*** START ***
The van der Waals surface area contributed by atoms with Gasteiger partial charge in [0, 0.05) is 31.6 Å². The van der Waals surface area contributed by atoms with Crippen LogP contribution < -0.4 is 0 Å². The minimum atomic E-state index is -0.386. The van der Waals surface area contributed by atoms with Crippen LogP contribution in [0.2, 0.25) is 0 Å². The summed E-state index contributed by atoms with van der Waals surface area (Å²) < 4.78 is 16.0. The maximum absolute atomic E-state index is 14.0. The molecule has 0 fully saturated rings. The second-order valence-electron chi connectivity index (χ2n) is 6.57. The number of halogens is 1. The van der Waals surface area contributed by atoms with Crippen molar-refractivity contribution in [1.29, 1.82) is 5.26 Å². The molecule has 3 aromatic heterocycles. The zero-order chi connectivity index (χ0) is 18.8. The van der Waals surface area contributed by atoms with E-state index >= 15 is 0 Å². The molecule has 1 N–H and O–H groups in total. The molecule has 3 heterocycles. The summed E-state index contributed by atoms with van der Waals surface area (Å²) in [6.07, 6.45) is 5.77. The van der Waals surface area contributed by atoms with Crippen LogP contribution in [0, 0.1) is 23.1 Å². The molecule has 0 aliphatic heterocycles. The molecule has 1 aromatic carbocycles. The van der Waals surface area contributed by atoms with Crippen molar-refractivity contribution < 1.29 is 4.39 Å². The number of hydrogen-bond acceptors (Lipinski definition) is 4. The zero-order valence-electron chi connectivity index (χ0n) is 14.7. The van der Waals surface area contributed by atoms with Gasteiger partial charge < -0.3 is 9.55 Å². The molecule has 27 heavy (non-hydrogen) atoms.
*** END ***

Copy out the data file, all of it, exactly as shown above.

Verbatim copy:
The van der Waals surface area contributed by atoms with Gasteiger partial charge in [0, 0.05) is 31.6 Å². The van der Waals surface area contributed by atoms with Crippen LogP contribution < -0.4 is 0 Å². The minimum atomic E-state index is -0.386. The van der Waals surface area contributed by atoms with Crippen LogP contribution in [0.2, 0.25) is 0 Å². The summed E-state index contributed by atoms with van der Waals surface area (Å²) < 4.78 is 16.0. The maximum absolute atomic E-state index is 14.0. The molecule has 0 fully saturated rings. The second-order valence-electron chi connectivity index (χ2n) is 6.57. The number of halogens is 1. The van der Waals surface area contributed by atoms with Crippen molar-refractivity contribution in [1.29, 1.82) is 5.26 Å². The molecule has 3 aromatic heterocycles. The zero-order chi connectivity index (χ0) is 18.8. The van der Waals surface area contributed by atoms with E-state index >= 15 is 0 Å². The molecule has 1 N–H and O–H groups in total. The molecule has 3 heterocycles. The summed E-state index contributed by atoms with van der Waals surface area (Å²) in [6.07, 6.45) is 5.77. The van der Waals surface area contributed by atoms with Crippen LogP contribution in [0, 0.1) is 23.1 Å². The molecule has 0 aliphatic heterocycles. The molecule has 1 aromatic carbocycles. The van der Waals surface area contributed by atoms with Crippen molar-refractivity contribution < 1.29 is 4.39 Å². The number of hydrogen-bond acceptors (Lipinski definition) is 4. The zero-order valence-electron chi connectivity index (χ0n) is 14.7. The van der Waals surface area contributed by atoms with Gasteiger partial charge < -0.3 is 9.55 Å². The molecule has 27 heavy (non-hydrogen) atoms.